66 Fleet St, EC4Y 1HT,

5. The Toucan

There's nothing especially friendly-looking about this Soho spot, but pull yourself together and get through the door. Guinness is the lifeblood of this buzzing Soho institution which, with its floor-to-ceiling posters serving as decoration-cum-wallpaper, is something of a homage to the stuff. It boasts multiple taps of it, as well as Guinness cocktails: you can get a concoction with champagne or a slightly cheaper offering with cider. Anyone looking for Irish whiskey is also in luck, as The Toucan has some rare breeds adorning its shelves, and on the menu, you'll find classic Celtic dishes like stew and colcannon. Beware that, especially lately, the Toucan has been steadily getting more and more popular, so you might struggle to get in. This place has Jimi Hendrix's seal of approval, too — he once played in the basement.

19 Carlisle St, W1D 3BY

6. The Boot

Given it's central location, one might expect The Boot to be busier than it is, but its quietness is part of its charm – it's far from dead, but you won't be hemmed in wondering why old pubs are so damned small. Kitted out with an array of nic-nacs – including, you guessed it, boot-themed bits 'n' bobs – they've also got a solid selection of beers and ales on, some decent food and friendly service. It's a charming spot that earns its regulars.

116 Cromer St, WC1H 8BS

7. Ramble Inn

It might not look much, but behind the unassuming frontage is a little pub beloved by its regulars. You'd not mistake this for an upmarket spot, but it excels at what it does. There's genuine Irish hospitality here, with table service, live Irish music, a well attended quiz night, where there's £100 up for grabs, and sports on three big screens. They've even got a poker night going.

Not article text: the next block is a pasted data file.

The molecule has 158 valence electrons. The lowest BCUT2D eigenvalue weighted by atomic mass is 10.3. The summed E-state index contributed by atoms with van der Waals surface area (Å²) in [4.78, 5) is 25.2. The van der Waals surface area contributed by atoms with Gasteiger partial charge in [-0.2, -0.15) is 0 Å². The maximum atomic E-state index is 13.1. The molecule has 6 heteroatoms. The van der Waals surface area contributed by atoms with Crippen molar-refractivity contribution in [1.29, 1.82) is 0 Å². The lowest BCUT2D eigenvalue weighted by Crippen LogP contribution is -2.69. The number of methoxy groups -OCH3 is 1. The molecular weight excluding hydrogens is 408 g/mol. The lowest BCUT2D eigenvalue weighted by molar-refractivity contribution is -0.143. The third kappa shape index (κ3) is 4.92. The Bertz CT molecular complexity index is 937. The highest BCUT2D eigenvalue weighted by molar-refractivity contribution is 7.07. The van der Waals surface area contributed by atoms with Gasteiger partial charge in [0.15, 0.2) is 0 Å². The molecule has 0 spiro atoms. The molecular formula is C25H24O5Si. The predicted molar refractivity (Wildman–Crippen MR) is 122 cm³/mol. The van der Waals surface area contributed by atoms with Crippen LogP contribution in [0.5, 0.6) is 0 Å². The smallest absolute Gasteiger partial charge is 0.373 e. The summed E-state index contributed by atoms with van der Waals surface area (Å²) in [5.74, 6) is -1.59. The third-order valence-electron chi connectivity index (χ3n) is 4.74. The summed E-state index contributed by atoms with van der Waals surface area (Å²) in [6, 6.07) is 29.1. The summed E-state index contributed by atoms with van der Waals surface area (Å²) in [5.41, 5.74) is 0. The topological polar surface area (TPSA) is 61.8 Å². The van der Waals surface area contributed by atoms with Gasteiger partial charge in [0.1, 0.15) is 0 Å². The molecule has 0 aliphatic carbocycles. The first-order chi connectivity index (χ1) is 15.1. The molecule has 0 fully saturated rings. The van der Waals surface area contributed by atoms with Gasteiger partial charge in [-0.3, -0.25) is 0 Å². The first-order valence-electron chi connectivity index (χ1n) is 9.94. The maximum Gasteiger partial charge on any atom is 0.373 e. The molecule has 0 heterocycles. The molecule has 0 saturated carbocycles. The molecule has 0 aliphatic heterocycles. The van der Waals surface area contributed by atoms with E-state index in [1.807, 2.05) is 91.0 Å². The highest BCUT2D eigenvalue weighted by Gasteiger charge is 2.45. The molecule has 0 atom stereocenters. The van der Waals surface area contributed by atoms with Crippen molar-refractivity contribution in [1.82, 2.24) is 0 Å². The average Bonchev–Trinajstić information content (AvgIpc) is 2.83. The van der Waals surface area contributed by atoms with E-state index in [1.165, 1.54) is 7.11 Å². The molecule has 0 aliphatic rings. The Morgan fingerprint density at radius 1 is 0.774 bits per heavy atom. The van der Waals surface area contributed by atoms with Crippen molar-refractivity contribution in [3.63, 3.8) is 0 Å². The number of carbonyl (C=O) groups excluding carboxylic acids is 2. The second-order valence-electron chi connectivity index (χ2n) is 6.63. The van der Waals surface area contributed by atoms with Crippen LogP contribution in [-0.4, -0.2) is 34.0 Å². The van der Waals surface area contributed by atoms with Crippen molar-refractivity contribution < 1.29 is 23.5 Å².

223 Mitcham Rd, SW17 9JG,

Vast den: The Porterhouse

8. The Porterhouse

Come here to get stuck into your drinks: this vast place, split over 12 levels, has the gold medal from Brewing Industry International Awards (what you might call the Olympics of brewing). Its stout is truly Irish: handcrafted in Dublin and then shipped to us in London. Still, you won't find any shamrocks or novelty tat here, just great Irish beers, good food and, in the basement, live rock music. Sure, there are a few tourists around – which dent the speed of its service – but it's big enough for just about anyone to find a spot and settle in for the evening, and the huge selection of beer doesn't hurt, either.

21-22 Maiden Lane, WC2E 7NA,

9. The Kingdom

The Kingdom is a solid place, with solid regulars: it's a traditional boozer with no frills, which is to its credit. Come here to drink and to watch the telly and to have a good time – without any tacky gimmicks, it feels inherently Irish. You might also catch some cracking live music. Once you've shown your face a few times, they'll welcome you back with open arms.

229 Kilburn High Rd, NW6 7JG,

10. The Crown and Cushion